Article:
I often think about how my family, maternal and paternal ended up in the town I was born in and where I spent my formative years, until I got the hell out of there. Both of my grandfathers moved to the town to work at the Steel Mill in the 1950s. From California, from Kansas - places that were worlds away from this place. The Steel Mill was such an ominous fixture in the town, that growing up with it you developed a fondness for it because it was part of you and your own childish identity, it was part of the skyline and it was a landmark for knowing where you were at all times - the smoke stacks being the tallest thing around. It was with a sentimental sadness that I noted some of the towers disappearing over the years. A few were taken down when I still lived there, almost fifteen years in the past. Now, when I go home to visit, there remain just a skeletal few to hold vigil on the horizon. It's not that I think the smokestacks are a lovely part of that place, in fact it's just part of the memory I do have of this place that I usually refer as a frozen reach of hell.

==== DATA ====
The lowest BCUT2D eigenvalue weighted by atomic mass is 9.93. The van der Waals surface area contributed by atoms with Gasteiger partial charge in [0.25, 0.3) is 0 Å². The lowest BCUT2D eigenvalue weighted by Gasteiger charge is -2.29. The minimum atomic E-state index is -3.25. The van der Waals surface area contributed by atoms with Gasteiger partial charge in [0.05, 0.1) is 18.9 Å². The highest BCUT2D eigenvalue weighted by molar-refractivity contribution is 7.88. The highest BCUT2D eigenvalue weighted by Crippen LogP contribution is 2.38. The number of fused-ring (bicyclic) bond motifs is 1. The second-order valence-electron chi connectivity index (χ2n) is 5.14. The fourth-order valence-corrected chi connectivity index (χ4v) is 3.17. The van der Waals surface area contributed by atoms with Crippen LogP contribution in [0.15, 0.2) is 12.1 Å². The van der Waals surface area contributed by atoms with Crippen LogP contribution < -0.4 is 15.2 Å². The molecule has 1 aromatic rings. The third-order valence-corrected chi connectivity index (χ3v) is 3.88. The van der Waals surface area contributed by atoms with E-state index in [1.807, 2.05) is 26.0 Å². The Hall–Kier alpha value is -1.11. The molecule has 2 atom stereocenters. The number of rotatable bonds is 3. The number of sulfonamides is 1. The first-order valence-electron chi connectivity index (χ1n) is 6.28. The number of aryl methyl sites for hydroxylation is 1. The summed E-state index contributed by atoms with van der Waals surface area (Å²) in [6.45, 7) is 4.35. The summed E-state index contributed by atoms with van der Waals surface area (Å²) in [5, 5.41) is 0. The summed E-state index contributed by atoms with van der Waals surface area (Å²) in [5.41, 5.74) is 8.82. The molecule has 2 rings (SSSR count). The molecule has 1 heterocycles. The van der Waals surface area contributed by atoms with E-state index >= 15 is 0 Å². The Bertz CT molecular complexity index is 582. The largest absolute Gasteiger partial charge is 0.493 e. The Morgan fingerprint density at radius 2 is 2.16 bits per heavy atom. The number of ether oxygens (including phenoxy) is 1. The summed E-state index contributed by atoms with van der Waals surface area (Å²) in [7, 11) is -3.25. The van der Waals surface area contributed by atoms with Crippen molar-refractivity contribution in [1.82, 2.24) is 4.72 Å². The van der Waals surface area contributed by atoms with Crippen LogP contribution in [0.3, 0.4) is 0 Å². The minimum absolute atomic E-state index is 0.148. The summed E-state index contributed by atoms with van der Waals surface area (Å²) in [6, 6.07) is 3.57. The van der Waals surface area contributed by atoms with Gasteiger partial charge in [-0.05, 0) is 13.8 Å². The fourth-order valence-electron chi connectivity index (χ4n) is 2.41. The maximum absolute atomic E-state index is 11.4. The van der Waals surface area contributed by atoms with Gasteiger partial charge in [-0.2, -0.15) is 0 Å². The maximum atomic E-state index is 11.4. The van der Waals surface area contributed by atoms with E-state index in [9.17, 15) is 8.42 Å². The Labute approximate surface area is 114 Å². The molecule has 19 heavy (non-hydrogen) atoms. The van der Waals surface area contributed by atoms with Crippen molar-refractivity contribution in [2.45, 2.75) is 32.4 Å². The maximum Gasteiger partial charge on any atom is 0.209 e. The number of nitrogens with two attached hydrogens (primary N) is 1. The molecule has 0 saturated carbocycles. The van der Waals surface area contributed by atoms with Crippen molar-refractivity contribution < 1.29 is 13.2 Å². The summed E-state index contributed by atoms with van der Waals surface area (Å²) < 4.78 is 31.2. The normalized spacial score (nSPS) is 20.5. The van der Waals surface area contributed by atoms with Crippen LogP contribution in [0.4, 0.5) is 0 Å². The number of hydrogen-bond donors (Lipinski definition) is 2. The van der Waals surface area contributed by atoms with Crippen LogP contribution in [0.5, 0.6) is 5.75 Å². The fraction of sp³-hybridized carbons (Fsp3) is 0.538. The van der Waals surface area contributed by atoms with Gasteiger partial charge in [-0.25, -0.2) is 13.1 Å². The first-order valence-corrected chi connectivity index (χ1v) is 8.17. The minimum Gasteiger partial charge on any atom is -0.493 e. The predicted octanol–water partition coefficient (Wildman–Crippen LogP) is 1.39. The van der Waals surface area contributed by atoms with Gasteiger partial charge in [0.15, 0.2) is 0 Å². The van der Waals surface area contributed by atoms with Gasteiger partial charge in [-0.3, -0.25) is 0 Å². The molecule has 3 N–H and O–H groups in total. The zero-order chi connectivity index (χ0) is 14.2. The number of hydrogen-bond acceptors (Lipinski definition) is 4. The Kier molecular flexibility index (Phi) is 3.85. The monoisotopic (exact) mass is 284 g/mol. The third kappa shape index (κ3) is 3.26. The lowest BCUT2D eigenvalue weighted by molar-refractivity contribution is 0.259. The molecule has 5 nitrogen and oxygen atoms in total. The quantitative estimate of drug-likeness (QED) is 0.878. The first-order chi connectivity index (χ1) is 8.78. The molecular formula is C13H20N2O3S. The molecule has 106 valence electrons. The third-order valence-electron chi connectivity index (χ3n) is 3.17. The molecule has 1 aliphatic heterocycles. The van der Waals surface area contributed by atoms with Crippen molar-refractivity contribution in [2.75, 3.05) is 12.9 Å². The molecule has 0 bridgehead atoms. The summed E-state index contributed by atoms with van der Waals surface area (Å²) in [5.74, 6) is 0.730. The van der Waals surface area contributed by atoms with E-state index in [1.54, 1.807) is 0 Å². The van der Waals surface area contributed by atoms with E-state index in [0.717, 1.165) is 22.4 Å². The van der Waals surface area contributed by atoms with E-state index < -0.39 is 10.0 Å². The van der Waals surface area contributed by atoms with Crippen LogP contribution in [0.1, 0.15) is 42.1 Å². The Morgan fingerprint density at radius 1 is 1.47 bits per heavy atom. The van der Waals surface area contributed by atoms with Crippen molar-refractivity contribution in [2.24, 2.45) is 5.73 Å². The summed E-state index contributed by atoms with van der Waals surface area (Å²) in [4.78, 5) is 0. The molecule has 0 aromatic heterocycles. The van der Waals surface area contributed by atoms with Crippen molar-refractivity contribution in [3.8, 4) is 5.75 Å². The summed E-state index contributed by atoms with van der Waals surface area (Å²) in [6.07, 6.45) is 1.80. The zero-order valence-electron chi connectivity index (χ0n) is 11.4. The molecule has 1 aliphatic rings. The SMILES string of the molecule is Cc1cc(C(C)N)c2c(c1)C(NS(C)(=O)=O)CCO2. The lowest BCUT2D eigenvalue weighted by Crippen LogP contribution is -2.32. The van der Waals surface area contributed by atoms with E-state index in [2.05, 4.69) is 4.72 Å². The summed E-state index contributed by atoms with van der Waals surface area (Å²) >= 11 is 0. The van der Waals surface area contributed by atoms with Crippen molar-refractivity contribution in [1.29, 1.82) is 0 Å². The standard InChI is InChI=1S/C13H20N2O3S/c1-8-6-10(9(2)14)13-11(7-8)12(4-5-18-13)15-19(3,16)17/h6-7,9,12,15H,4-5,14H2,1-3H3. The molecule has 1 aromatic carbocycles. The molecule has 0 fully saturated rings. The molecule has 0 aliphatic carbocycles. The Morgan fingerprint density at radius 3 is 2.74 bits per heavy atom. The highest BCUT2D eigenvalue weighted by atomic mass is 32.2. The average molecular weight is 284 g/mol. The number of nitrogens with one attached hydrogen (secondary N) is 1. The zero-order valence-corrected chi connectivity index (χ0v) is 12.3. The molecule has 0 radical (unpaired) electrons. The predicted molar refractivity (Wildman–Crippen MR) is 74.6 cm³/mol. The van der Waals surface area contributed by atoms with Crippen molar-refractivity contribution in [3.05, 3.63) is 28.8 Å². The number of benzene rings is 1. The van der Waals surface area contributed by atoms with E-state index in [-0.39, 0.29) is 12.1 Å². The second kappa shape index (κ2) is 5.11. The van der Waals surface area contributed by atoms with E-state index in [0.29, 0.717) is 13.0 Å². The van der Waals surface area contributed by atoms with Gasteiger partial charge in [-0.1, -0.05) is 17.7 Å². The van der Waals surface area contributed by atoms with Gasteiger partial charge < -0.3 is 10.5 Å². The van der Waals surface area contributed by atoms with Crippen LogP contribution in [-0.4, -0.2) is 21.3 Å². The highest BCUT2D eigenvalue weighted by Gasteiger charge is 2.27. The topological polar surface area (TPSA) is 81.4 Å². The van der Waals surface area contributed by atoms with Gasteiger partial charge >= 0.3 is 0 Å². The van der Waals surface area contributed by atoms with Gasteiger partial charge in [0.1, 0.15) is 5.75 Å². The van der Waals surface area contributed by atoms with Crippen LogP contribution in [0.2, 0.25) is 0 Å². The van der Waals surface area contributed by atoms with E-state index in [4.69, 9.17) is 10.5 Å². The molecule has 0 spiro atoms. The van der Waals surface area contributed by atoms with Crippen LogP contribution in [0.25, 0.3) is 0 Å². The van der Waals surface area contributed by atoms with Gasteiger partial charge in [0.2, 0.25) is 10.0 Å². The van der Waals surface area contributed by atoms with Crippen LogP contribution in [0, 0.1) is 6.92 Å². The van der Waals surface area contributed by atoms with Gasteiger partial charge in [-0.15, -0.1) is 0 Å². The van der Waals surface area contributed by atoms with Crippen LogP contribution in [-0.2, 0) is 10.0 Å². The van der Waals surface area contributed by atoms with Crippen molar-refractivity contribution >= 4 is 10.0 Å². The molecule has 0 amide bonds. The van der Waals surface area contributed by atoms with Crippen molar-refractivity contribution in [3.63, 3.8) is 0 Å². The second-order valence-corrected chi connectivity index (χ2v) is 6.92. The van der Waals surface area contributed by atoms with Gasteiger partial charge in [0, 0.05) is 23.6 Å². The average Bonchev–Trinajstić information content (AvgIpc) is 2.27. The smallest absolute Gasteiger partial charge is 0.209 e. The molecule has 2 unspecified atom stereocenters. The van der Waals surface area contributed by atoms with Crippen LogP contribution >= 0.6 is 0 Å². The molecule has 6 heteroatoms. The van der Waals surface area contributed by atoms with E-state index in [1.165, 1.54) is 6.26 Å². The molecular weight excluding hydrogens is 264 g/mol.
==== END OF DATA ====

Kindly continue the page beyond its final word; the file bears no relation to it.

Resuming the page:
If these pictures do not recall inferno-like nightmares for you, I shudder to think of where you come from. It didn't look quite like these images when I lived there, but somehow these old postcards depict, perfectly, how I feel about that place. Except, now, it's just a ghost of itself, and that is even more sad than if it were still going full-steam into the farthest reaches of hell.

1 comment:

Hannah said...

Great old picks of pew town. I share your sense of it. Something close to beautiful, damaged, and most definitely ominous. I loved this post.